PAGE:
April 20, 2011

Welcome to Texas Gardener’s Seeds, the weekly newsletter for Texas gardeners. Please do not reply to this e-mail because the sending address is not monitored. See the bottom of this newsletter for information on how to subscribe, unsubscribe, or contact the editor.

Preventive care for your garden

By Melinda Myers

Grow a healthy, productive and beautiful garden, while minimizing your long-term time and financial investment with a bit of preventative care.

Start by selecting the right plants for the growing conditions. Grow fruits, vegetables, and ornamental plants suited to the summer heat, winter cold, soil, moisture, and other growing conditions in your yard.

Water properly based on the plants you are growing, current temperature and type of soil. New plantings need more frequent watering as do those growing in fast draining soils and hot weather. Established and drought tolerant plants and those growing in heavy soils and cooler temperatures require less frequent watering.

Always water thoroughly, moistening all the roots and surrounding soil, to encourage deep roots for more drought-tolerant plants. Preparing your plants for hot dry weather will increase their survival and allow you to manage an attractive garden, while conserving water or gardening with watering bans.

Once your plants are in the ground, mulch the soil. A 1 to 2 inch layer of shredded leaves, evergreen needles or other organic matter can help conserve moisture, keep roots cool in the heat of summer and improve the soil as they decompose.

Despite all your preparation, nature can be unpredictable and hard on you and your landscape. Consider employing the help of a plant strengthener to immunize your plants against the stress of the growing season. Stronger plants are better able to tolerate environmental stress and defend themselves against pests.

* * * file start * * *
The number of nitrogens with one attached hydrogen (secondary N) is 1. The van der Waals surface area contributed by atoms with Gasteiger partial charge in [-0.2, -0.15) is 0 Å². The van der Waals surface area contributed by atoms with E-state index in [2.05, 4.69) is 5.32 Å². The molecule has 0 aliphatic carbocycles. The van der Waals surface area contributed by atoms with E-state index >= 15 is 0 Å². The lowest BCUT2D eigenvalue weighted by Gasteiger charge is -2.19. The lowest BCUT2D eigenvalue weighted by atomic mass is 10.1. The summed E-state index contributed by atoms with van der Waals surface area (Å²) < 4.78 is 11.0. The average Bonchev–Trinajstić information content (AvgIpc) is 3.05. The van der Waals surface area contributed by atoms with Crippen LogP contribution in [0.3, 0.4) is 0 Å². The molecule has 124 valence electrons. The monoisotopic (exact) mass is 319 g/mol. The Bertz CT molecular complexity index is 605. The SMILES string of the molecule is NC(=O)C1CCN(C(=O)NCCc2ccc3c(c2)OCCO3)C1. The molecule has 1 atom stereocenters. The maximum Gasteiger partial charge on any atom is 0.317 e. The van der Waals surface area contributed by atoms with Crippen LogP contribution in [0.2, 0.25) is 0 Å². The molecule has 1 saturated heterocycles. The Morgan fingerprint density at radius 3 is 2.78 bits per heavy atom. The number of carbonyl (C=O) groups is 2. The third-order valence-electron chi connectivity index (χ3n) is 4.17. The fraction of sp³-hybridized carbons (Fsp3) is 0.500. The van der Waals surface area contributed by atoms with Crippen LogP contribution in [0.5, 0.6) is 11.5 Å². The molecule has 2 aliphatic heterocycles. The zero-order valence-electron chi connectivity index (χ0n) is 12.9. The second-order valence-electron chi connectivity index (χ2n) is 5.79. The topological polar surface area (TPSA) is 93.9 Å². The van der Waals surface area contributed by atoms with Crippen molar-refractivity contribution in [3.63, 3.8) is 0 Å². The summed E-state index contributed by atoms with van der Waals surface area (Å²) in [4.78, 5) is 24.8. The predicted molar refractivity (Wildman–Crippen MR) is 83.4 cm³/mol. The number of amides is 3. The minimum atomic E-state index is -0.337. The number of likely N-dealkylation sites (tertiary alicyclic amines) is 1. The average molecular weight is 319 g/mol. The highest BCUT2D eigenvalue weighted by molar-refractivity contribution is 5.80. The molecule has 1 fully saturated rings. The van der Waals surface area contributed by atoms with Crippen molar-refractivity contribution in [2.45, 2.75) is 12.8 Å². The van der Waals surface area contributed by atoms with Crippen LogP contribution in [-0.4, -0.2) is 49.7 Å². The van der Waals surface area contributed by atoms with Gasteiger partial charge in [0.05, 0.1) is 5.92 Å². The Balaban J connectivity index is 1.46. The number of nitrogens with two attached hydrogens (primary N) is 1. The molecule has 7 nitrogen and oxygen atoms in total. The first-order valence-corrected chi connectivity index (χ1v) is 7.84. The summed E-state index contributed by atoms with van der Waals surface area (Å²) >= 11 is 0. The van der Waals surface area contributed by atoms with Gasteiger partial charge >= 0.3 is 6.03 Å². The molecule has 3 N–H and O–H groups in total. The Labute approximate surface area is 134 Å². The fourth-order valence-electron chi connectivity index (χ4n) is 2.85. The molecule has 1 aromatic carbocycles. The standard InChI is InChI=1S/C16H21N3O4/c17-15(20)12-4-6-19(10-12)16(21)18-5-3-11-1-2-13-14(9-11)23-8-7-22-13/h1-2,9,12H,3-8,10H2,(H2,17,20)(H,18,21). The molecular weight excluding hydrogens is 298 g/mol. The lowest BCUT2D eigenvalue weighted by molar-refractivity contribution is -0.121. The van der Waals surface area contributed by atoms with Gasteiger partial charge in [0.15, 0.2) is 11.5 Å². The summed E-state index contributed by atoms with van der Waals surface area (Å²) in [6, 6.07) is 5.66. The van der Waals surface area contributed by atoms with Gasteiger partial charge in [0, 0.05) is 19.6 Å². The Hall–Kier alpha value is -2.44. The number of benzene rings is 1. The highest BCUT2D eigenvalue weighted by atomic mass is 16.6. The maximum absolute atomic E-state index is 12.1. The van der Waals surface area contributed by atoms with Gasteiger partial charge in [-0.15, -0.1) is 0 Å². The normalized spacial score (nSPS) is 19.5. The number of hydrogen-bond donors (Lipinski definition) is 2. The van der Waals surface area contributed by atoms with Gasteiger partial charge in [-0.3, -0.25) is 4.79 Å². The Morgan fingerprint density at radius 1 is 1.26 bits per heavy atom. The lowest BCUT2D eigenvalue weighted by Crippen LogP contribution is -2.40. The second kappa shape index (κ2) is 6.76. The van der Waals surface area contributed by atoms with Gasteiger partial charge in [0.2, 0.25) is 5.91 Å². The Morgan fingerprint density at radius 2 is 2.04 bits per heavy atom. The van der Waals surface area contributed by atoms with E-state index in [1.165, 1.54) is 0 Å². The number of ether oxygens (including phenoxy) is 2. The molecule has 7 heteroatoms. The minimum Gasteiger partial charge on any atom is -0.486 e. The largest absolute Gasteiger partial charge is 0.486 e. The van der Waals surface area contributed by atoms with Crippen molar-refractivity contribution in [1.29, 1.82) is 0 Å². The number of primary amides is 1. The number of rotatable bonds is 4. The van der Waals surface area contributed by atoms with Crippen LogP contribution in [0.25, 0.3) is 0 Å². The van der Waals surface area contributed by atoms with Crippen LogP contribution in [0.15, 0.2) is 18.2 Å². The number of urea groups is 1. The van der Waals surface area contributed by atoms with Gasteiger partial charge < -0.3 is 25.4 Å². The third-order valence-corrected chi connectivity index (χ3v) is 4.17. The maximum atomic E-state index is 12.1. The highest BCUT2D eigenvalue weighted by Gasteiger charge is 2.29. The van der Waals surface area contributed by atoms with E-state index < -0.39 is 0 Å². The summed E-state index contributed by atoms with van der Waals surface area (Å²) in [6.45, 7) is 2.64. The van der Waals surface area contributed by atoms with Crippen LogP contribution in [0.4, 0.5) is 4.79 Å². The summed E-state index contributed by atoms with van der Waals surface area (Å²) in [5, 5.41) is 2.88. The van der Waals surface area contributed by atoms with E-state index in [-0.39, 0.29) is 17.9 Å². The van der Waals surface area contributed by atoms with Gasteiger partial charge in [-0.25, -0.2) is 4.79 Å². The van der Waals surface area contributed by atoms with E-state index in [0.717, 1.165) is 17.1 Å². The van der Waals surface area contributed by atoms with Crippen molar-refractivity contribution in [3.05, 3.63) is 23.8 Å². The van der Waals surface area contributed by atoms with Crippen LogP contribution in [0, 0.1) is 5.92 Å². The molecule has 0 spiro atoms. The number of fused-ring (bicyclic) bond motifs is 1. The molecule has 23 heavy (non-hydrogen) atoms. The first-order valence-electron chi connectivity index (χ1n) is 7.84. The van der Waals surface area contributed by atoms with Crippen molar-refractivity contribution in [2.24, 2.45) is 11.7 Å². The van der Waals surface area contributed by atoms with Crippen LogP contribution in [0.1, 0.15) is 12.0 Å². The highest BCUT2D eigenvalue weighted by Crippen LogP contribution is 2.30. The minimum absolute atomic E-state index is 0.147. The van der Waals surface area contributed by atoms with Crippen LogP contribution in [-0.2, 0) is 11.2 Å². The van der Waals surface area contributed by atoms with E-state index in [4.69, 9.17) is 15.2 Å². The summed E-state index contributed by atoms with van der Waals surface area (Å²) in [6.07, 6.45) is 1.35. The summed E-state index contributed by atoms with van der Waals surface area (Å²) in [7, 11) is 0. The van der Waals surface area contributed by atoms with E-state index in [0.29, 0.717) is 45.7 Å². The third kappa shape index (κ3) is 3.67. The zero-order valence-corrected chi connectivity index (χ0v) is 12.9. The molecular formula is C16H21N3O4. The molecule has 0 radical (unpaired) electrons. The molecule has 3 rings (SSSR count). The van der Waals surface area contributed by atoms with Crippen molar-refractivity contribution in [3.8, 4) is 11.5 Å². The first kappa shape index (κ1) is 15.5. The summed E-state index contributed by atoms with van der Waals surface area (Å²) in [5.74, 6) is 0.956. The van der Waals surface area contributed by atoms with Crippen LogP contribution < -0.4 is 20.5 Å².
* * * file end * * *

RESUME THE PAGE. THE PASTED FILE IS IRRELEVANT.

Plant strengtheners are naturally-occurring molecules plants produce that enable them to survive and often thrive in difficult situations. Scientists were able to isolate the molecules and found that when applied back to the leaves or roots, the treated plants were better able to tolerate stress and fend off pests.

Continue to monitor your plants’ health throughout the season and year-round. If problems occur, it is much easier to control a few aphids than a much larger population that can quickly develop.

Consider eco-friendly methods for controlling insects and diseases when they occur. Handpick small populations of insects, remove and destroy infested plant parts, and if necessary, consider using natural more environmentally-friendly pesticides like insecticidal soap, Neem, and horticulture oils whenever possible. And, as always, be sure to select a product labeled for use on the pest and plant you will be treating.

So invest some time now for better results and greater savings over time.

Melinda Myers has 30 years of horticulture experience, has written several gardening books, and hosts the nationally syndicated Melinda’s Garden Moment segments which air on TV and radio stations throughout the U.S. Learn more at www.melindamyers.com.

Travis County preparing ground for 2011 Master Gardener training

By Paul Schattenberg
Texas AgriLife Extension Service

The Texas AgriLife Extension Service agent for horticulture in Travis County has announced the agency soon will begin its Master Gardener Volunteer Training Program application and selection process for 2011.